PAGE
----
Madikizela-Mandela accidentally visits healthy, unknown woman

31 01 11

The ex-wife of former president Nelson Mandela, Winnie Madikizela-Mandela, was seen storming out of a residential complex in Brakpan after it was revealed that person she was visiting was neither sick nor the victim of a tragedy; neither grieving nor famous.

An eyewitness said he noticed the former first lady’s turbo-charged Subaru speeding away from the east rand home.

Madikizela-Mandela’s chief bodyguard, Goldstein Mnthembu, told reporters that his boss had thought it was “the other Patricia Lewis; the one who sings” who she was visiting a few months after throat surgery.

Mnthembu added that it was only after the woman refused to sing, or even say ‘aaaahh’ that Madikizela-Mandela dropped a small cake and a bag of bagels next to a framed photograph of the woman and a Ghanaian football player, and left.

This is the second visiting mishap in as many months for the ex-president’s ex-wife. Most recently, when attempting to visit a group of residents of a flooded settlement near the Vaal river,  she landed up spending an afternoon with the Potchefstroom  Dutch Reform Church’s women’s group. Leader of the group, Lizandre-Ilonka van der Planck, said their guest was ‘quite charming’ and had left with a milk tart recipe and accurate directions.

Meanwhile, despite Patricia Lewis of Brakpan being left quite upset at being urged to sing, she remarked that Madiba’s ex-wife had worn a fetching hat, and that the bagels were fresh.

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A+ revenge tactic

28 01 11

HA HA HA HA. I tip my hat to whoever thought of such a beautiful revenge plot.

 

Missing Pedigreed Cat Turns Up _ Neutered

Prized Pedigreed Cat Returns Neutered After Two-day Absence From New Zealand Home

(AP) WELLINGTON, New Zealand (AP) – A valuable pedigreed cat that went missing from its New Zealand home turned up two days later a little different – it had been surgically castrated.

Owner Michelle Curtis said she was furious when Buddy, her prized Siamese-Bengal cross, came home “fixed.”

“I couldn’t believe someone took my cat and got him fixed. I don’t know why they would do that,” Curtis told Bay of Plenty Times newspaper in an article Thursday. “It really was quite bizarre. I mean, who just takes someone’s cat and gets them neutered?”

Curtis said she had owned Buddy for almost two years and was considering using him as a stud cat.

“What am I supposed to do now? I can’t exactly get someone to sew them back on,” she told the newspaper.

 


Thoughts for the end of Extember 2011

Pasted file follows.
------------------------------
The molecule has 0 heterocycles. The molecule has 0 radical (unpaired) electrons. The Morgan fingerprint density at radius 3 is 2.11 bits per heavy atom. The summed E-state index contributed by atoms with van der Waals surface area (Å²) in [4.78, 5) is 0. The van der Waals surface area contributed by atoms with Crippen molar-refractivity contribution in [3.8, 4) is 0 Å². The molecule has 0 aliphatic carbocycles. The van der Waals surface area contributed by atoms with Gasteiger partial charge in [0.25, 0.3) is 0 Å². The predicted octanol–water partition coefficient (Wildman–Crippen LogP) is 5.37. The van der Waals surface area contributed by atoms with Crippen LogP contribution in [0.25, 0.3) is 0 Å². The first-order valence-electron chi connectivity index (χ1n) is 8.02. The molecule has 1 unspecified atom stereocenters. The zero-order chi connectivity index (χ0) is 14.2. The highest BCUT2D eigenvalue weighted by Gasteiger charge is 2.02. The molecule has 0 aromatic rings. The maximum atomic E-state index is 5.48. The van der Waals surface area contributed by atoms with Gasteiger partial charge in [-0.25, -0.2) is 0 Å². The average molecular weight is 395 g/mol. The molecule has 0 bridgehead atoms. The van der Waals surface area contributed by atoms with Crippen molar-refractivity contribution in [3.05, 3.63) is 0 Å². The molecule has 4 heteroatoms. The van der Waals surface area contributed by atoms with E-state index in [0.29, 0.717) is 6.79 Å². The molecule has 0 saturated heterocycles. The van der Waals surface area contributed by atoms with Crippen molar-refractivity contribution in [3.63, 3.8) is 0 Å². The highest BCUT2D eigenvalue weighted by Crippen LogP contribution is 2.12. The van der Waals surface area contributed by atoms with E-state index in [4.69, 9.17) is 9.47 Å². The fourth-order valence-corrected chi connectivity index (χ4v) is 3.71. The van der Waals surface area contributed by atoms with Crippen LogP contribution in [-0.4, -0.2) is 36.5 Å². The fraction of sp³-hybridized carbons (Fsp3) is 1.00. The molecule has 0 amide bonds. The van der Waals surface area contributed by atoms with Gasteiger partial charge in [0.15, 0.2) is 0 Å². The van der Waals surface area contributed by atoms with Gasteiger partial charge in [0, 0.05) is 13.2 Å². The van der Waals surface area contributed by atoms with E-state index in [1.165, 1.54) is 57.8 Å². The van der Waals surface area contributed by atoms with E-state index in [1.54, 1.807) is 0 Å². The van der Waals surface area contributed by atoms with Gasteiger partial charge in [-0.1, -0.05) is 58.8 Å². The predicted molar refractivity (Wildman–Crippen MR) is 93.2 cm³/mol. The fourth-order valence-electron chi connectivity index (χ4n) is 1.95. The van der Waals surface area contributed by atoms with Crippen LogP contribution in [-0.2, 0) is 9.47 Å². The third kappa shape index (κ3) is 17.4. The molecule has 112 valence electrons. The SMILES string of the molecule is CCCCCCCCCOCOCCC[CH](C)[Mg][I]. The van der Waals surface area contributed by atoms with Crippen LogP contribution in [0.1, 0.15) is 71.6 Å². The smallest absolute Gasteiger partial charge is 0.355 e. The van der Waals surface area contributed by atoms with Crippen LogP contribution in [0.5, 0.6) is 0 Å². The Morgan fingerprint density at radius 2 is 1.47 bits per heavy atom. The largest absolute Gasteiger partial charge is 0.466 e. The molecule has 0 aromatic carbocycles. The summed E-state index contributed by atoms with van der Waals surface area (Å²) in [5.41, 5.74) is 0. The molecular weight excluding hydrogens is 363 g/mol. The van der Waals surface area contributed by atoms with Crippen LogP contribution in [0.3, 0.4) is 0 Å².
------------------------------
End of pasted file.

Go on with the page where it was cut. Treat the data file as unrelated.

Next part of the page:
27 01 11

Last night, I ate dinner off a menu that was 14 double-sided pages. And still, I managed to ask for something that was not strictly on the menu, and because this was the case, the manager came to our table, sat down, and informed me that I’d have to order the two items separately as the computer wasn’t geared up to manage my request. Literally over 100 items on the menu and still unable to imagine that a person might want a mussel sauce ON her steak, not as a starter.

Earlier in the day, flooding of a part of a highway allowed me to miss having to schlep 30km or so to the airport for what was sure to be a bit of a waste of time (for me) media briefing  by a pharmaceutical organisation. This summer has comprised, predominantly, grey, wet skies and green, wet earth. Makes me appreciate my short time in Goa all the more.

This article in The Times, famed in my eyes for being able to create crazy and offensive headlines (isn’t it marvy when ‘lust’ is confused with  child abuse?) on a regular basis, alleges that the City of Joburg has apparently warned a certain department not to continue downloading child porn, beastiality images and adult porn using their work computers. How lovely that they get warned not to commit any further crimes, and that there’s no concern about the fact that they’ve, um, COMMITTED A CRIME ALREADY!!!

Finally, in a move that will surprise no-one, Winnie Madikizela-Mandela has visited her previous husband, Nelson Mandela, in hospital, although he is NOT AT ALL SICK, NOT ONE BIT (according to his aides, who have now clammed up good and proper). Winnie is a regular sight at the homes of flood victims, rape survivors, bereaved family members of those who’ve been murdered/swindled/suffered food poisoning/been stuck in two-hour traffic jams. Evidently, Winnie was born to be an aunty who likes to visit – I sincerely hope she brings cake with her.

Finally, Extember is on the way out – we’ve been paid! VIVAAAAAAAAA!


A fully clad woman walks into a bar…

24 01 11

A bar is a funny place. Mostly funny-strange more than funny-ha-ha, but that is not to say that a bar can’t be an amusing little outpost of reality, and none more so than the variety of bar that establishes itself in the heart of the yuppie district of that particular city.

In what has to be some sort of personal record, I was both the most underdressed and overdressed at this bar on Saturday night. Because I elected not to wear what surely is the dress code for such places – a cummerbund as a lower-body-covering garment; a bikini top as an upper-body-covering garment – I looked like I was suitably attired for a blizzard, in comparison. And yet, because I chose jeans and a top that I’ll admit is not Saturday night wear (unless that specific Saturday night involves lying on the couch while eating chocolate), I accomplished being at both ends of the least-desired dress sense scale, simultaneously.

Right, moving away from my state as sartorial pariah, let’s talk about what happens at such a bar.